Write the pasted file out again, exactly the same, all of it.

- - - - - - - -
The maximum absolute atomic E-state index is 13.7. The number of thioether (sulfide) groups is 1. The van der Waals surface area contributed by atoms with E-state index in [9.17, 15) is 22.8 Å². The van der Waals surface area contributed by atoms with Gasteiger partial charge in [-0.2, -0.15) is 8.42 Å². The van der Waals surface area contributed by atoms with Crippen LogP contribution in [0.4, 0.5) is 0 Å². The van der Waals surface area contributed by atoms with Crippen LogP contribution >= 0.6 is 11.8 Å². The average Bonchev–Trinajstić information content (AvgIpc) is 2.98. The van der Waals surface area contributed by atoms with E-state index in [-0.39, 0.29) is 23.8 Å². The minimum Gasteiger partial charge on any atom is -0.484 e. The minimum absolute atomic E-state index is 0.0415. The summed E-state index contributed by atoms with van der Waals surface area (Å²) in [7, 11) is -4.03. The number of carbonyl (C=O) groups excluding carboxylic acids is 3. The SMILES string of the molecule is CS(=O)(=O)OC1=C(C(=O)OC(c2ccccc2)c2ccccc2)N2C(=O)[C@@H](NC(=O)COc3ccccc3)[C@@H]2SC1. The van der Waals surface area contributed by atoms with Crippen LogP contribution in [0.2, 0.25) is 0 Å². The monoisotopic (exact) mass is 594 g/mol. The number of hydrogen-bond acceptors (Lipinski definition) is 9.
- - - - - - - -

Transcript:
The maximum absolute atomic E-state index is 13.7. The number of thioether (sulfide) groups is 1. The van der Waals surface area contributed by atoms with E-state index in [9.17, 15) is 22.8 Å². The van der Waals surface area contributed by atoms with Gasteiger partial charge in [-0.2, -0.15) is 8.42 Å². The van der Waals surface area contributed by atoms with Crippen LogP contribution in [0.4, 0.5) is 0 Å². The van der Waals surface area contributed by atoms with Crippen LogP contribution >= 0.6 is 11.8 Å². The average Bonchev–Trinajstić information content (AvgIpc) is 2.98. The van der Waals surface area contributed by atoms with E-state index in [-0.39, 0.29) is 23.8 Å². The minimum Gasteiger partial charge on any atom is -0.484 e. The minimum absolute atomic E-state index is 0.0415. The summed E-state index contributed by atoms with van der Waals surface area (Å²) in [7, 11) is -4.03. The number of carbonyl (C=O) groups excluding carboxylic acids is 3. The SMILES string of the molecule is CS(=O)(=O)OC1=C(C(=O)OC(c2ccccc2)c2ccccc2)N2C(=O)[C@@H](NC(=O)COc3ccccc3)[C@@H]2SC1. The van der Waals surface area contributed by atoms with Crippen LogP contribution in [0.2, 0.25) is 0 Å². The monoisotopic (exact) mass is 594 g/mol. The number of hydrogen-bond acceptors (Lipinski definition) is 9.